The National Intelligence Estimate's conclusion that the war in Iraq is "a cause celebre for jihadists" and "breeds a deep resentment of US involvement in the Muslim world..." is the intelligence equivalent of the little boy who pointed out that the emperor had no clothes.
The NIE, compiled from the views of all 16 US intelligence agencies, clouds the narrative that President George W Bush is trying to present - that Iraq was chosen by the jihadists as their "battlefield" and that it is simply a challenge that must be faced and a war that must be won.
Mr Bush says the enemy is becoming more diffuse
Declassified excerpts were released in Washington on Tuesday after a report about the assessment appeared in the New York Times and the White House came under pressure to publish its conclusions.
The NIE accepts something that neither President Bush nor his close ally Tony Blair have acknowledged - that Iraq has fuelled international Islamic terrorism.
Mr Blair, for example, in his speech to the British Labour Party conference on Tuesday again pointed out that such terrorism preceded the wars in Afghanistan and Iraq: "This terrorism isn't our fault. We didn't cause it. It's not the consequence of foreign policy."
But he said nothing about Iraq adding to the problem, as this NIE does.
The NIE, however, is also careful to suggest that even without Iraq there would still be a jihadist movement.
Tensions and contradictions
The White House rushed out a fact sheet claiming that the estimate did not contradict what President Bush had previously said.
However, the fact sheet itself provides evidence of the tensions and contradictions as it tries to reconcile the NIE conclusions with previous presidential statements.
It ignores the conclusion that Iraq is "breeding a deep resentment" of the US. It also ignores the phrase "cause celebre".
So the conclusion that Iraq has actually fuelled Islamic terrorism is not addressed.
Instead it picks out a NIE comment that: "We assess that the Iraq jihad is shaping a new generation of terrorist leaders and operatives; perceived jihadist success there would inspire more fighters to continue the struggle elsewhere."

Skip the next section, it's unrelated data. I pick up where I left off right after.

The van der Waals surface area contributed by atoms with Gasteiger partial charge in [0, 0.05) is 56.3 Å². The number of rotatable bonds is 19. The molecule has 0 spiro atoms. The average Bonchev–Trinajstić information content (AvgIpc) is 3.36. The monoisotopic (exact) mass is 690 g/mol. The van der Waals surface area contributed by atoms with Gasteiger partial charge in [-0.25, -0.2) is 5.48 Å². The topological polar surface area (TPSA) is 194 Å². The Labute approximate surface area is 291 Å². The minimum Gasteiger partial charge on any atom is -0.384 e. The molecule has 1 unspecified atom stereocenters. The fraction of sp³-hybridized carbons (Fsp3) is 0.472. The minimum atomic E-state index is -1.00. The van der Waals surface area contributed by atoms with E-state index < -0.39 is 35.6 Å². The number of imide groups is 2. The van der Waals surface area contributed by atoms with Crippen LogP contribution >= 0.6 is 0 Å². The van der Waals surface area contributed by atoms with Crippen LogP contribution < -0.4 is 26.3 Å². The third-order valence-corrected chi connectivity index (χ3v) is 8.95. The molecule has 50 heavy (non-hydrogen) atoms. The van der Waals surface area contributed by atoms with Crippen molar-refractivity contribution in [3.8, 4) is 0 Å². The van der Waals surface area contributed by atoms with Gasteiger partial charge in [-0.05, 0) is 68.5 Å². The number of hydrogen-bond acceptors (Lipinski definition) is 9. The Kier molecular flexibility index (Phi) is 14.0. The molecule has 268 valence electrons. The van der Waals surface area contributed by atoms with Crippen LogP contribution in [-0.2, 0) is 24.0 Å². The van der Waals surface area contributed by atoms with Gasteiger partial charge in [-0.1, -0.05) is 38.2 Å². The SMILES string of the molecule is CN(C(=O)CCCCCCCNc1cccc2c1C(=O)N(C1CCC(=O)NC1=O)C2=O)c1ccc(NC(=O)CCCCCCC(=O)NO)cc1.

This enables it to quote Mr Bush who has said: "For al-Qaeda, Iraq is not a distraction from their war on America - it is the central battlefield where the outcome of this struggle will be decided."
The NIE does not disagree with that aim but it presents a far more complex picture about the background.
Nor does it blame Iraq alone for the growth of jihadism. Iraq is, though, at number two on its list of four causes - the others are Muslim grievances, the slow pace of reform in Muslim countries and anti-US sentiment among Muslims.
In his own comments about the document Mr Bush turned the whole thing round and claimed that "because of our successes against the leadership of al-Qaeda, the enemy is becoming more diffuse and independent".
This implies that al-Qaeda is somehow on the defensive.
The NIE does not quite come to that specific conclusion.
It acknowledges that "United States-led counter-terrorism efforts have seriously damaged the leadership of al-Qaeda and disrupted its operations" but it goes on to to say that al-Qaeda remains the "greatest threat to the Homeland".
It assesses that "the global jihadist movement - which includes al-Qaeda, affiliated and independent terrorist groups, and emerging networks and cells - is spreading and adapting to counterterrorism efforts."
Its reference to the spread of the jihadist movement runs counter to what Mr Bush said in Atlanta on 7 September: "America is winning the war on terror."
Both sides of the debate can rally round some other conclusions from this document.
The most important is its recognition that the solution probably lies with Muslims themselves: "The jihadists' greatest vulnerability is that their ultimate political solution - an ultra-conservative interpretation of Sharia-based governance spanning the Muslim world is unpopular with the vast majority of Muslims."
In a key sentence it says: "The Muslim mainstream emerges as the most powerful weapon in the war on terror."
It therefore suggests a concentration of policies designed to separate extremists from moderates.
"Countering the spread of the jihadist movement will require coordinated multilateral efforts that go well beyond operations to capture or kill terrorist leaders, " it states.
Few would disagree with that conclusion.